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Comparing the G15 with typical multimedia keyboards, the latter usually provide only one option, which is selecting from a list of standard functions. Third-party utilities allow to assign arbitrary macros and scripts to buttons, but you usually have to write the scripts manually, having first learned their format, whereas the G15 allows to do that in just a few clicks of the mouse.

The Macro Manager program is used to manage the created macros. It shows you all the existing macros, also those that are not currently assigned to any buttons (a macro is not deleted if you remove it from a button; it can be assigned back to the same button or to another one with the Assign Macro function). It also shows the contents of the selected macro:

You can do the following here:

  • Control not only the “Button Pressed” event but also the “Button Depressed” and “Button Released” events. This allows to program key combinations (for example, the screenshot above shows that the button “2” is pressed down and released while the Left Windows button is being held down) or specify a delay between the press and the release of a button;
  • Insert variable-length delays in any place of a macro in milliseconds;
  • Continue to record an incomplete macro at any place within it, not only from its end;
  • Insert not only keystrokes but also presses of the mouse buttons into a macro. The mouse pointer position is not saved, though
  • Automatically record delays between keystrokes when recording a macro from the keyboard

The only thing that seems to be missing here is an option of remembering the pointer position for mouse-related events and an option like “write a review automatically and e-mail it to the editor”. Oh, sorry my falling into a dream here.

The management of groups of macros I wrote about when talking about the M buttons is not limited to the M buttons only. Besides the three manually selectable M buttons, you can enable automatic management of profiles that are loaded up depending on what application is launched (this function is mainly intended for games, but can also be used for work, too). To do this, you should select Profile → New in the Profile Manager’s main window:

All you need to do to assign a profile to a certain program is to enter a name and description (any text will do) and select the program’s executable file. The profile will be enabled automatically when the file is started. The last thing can be made manually as well as with the keyboard’s LCD screen – you select the appropriate menu item and see the following text:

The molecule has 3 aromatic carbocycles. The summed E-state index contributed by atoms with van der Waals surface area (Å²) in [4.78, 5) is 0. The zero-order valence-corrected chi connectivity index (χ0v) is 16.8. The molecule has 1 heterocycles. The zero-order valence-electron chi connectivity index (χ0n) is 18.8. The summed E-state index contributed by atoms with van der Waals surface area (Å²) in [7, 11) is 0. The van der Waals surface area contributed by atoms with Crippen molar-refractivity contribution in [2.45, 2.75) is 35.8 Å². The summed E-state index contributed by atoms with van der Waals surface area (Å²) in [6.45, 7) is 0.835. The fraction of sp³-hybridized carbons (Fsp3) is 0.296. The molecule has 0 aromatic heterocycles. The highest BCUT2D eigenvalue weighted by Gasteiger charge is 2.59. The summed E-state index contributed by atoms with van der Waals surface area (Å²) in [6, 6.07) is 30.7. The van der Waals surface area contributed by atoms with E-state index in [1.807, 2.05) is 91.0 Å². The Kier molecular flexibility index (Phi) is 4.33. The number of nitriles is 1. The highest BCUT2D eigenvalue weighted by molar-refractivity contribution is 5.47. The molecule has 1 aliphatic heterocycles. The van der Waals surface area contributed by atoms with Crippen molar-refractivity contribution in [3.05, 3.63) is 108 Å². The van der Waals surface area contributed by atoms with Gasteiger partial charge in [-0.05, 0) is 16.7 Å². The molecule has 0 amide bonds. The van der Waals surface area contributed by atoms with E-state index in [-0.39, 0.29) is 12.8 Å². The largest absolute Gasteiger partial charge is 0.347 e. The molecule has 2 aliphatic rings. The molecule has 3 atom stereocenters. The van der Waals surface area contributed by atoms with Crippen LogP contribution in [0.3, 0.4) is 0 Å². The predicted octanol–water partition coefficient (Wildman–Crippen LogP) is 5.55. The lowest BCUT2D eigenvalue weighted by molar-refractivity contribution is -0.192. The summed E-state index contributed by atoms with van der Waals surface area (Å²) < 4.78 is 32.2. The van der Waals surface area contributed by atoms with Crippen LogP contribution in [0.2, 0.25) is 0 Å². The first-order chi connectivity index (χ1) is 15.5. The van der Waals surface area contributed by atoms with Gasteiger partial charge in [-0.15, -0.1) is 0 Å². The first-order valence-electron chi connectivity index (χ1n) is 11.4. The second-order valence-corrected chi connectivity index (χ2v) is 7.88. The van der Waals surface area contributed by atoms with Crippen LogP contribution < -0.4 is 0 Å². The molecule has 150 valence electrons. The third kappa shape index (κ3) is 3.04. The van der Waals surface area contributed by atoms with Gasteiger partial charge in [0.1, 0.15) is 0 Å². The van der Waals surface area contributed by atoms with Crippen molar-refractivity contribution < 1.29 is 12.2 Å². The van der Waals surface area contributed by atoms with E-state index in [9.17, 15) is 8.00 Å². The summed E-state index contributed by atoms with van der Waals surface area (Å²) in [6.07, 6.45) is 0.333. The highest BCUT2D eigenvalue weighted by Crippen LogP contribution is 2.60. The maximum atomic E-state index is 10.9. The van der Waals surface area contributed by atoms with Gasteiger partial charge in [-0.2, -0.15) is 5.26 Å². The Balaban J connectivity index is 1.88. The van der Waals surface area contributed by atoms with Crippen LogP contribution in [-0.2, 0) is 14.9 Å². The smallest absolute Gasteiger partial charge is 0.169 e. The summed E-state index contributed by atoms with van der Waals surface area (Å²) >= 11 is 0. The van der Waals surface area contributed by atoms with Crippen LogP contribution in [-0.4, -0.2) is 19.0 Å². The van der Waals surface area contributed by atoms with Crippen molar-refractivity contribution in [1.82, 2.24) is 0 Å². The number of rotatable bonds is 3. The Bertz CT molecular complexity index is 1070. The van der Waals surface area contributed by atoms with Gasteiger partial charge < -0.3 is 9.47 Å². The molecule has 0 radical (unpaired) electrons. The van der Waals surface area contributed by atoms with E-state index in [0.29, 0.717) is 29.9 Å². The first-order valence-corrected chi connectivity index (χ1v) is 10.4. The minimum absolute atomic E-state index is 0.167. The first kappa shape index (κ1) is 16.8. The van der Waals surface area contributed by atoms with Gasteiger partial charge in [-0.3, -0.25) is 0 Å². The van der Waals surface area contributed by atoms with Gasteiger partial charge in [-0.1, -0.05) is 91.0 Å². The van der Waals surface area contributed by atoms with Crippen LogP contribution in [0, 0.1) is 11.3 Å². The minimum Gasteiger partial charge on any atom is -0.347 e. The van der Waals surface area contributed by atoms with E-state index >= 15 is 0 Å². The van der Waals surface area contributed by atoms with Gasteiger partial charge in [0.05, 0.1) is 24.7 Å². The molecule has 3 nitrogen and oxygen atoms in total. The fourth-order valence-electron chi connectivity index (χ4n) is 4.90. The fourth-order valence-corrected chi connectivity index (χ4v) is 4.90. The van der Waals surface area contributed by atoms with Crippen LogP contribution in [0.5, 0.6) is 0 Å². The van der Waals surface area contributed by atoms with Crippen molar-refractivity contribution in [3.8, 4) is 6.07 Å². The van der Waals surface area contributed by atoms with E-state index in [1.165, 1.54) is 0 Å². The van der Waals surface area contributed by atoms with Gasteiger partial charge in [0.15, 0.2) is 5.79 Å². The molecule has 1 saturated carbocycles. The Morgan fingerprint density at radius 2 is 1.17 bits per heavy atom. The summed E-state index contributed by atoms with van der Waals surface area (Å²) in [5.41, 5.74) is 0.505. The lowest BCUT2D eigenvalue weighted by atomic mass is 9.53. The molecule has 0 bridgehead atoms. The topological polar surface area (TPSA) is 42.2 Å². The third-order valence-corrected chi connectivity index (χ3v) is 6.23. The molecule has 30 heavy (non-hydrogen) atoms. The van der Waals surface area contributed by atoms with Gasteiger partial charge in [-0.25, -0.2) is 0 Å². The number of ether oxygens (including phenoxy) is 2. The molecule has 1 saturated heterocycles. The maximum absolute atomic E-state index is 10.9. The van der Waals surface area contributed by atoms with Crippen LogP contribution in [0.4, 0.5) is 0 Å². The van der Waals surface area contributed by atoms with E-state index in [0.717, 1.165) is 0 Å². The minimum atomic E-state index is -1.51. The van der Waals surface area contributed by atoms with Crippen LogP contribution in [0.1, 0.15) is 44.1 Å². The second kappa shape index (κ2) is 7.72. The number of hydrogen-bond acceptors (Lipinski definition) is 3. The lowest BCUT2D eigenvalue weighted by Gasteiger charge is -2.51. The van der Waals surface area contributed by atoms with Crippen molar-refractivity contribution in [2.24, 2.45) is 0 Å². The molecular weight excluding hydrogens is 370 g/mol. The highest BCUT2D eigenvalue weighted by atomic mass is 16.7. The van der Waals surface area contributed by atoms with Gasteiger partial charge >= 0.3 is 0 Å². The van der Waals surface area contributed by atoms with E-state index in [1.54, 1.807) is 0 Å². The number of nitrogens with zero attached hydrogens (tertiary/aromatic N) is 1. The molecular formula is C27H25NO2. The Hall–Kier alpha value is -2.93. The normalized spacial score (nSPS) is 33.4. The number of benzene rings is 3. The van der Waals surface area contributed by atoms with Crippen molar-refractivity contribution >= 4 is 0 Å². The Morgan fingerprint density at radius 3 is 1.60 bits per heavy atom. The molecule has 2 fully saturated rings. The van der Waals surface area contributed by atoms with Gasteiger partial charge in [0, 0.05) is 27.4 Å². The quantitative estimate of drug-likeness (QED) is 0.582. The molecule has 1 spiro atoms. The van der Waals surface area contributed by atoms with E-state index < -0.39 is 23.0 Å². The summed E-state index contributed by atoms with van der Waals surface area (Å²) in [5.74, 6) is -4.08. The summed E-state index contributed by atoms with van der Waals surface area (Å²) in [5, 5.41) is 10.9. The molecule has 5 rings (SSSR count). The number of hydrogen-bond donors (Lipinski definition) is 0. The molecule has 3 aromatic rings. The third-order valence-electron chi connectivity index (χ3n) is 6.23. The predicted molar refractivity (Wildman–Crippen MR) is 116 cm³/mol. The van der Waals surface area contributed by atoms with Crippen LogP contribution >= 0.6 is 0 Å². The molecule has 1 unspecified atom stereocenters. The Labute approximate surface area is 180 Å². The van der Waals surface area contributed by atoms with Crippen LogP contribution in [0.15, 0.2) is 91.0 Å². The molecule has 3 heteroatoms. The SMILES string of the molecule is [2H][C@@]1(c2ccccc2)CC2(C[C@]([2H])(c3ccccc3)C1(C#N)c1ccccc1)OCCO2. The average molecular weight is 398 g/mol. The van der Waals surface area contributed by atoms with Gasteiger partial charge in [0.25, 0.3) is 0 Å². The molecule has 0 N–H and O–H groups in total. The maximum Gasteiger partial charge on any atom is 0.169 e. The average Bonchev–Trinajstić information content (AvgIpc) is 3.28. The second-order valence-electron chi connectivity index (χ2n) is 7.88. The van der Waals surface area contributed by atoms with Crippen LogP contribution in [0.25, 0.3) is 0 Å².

Now you start the game up and press OK. That’s all. The profile has now been created and enabled. You can begin to write macros for it. When you launch the game next time, the keyboard’s screen will show a tip, “Profile Activated: Far Cry”.

I’ve been talking about games above, and Logitech intends this feature for games, too, but nothing prevents you from assigning profiles to whatever programs you want. Just like with games, the profile becomes activated as soon as you launch the corresponding program and is disabled when you close the program or remove the system focus from it (this means that if you want to create macros for programs running in the background, you have to write them into the default profile).

I guess there’s only one thing missing here: there are no labels on the G buttons that would help you see which profile is currently selected. UnitedKeys has implemented something like that in their 205PRO keyboard: its functional buttons are equipped with small monochrome LCD displays (yes, there is also the Optimus keyboard from Artemiy Lebedev Studio in which all the buttons have full-color OLED displays, but this is only a paper concept as yet, and I wouldn’t attempt to predict its release date and price).

So, why is it a problem to make such buttons on the G15? I suspect it’s all about the cost of manufacture. The UnitedKeys keyboard is expected to appear in shops in 2007 at $299, which is a considerably higher price than the G15 is selling at, although otherwise the 205PRO doesn’t differ from common office keyboards. It’s understandable: the displays proper are not cheap (and you need a dozen for a 205PRO whereas the G15 would require as many as a score) and their fastening system is hardly simple, so the resulting cost of manufacture grows up quite high. Of course, we’ll eventually see mainstream keyboards with displays in the functional buttons, but I don’t think it’s going to be anytime in near future.

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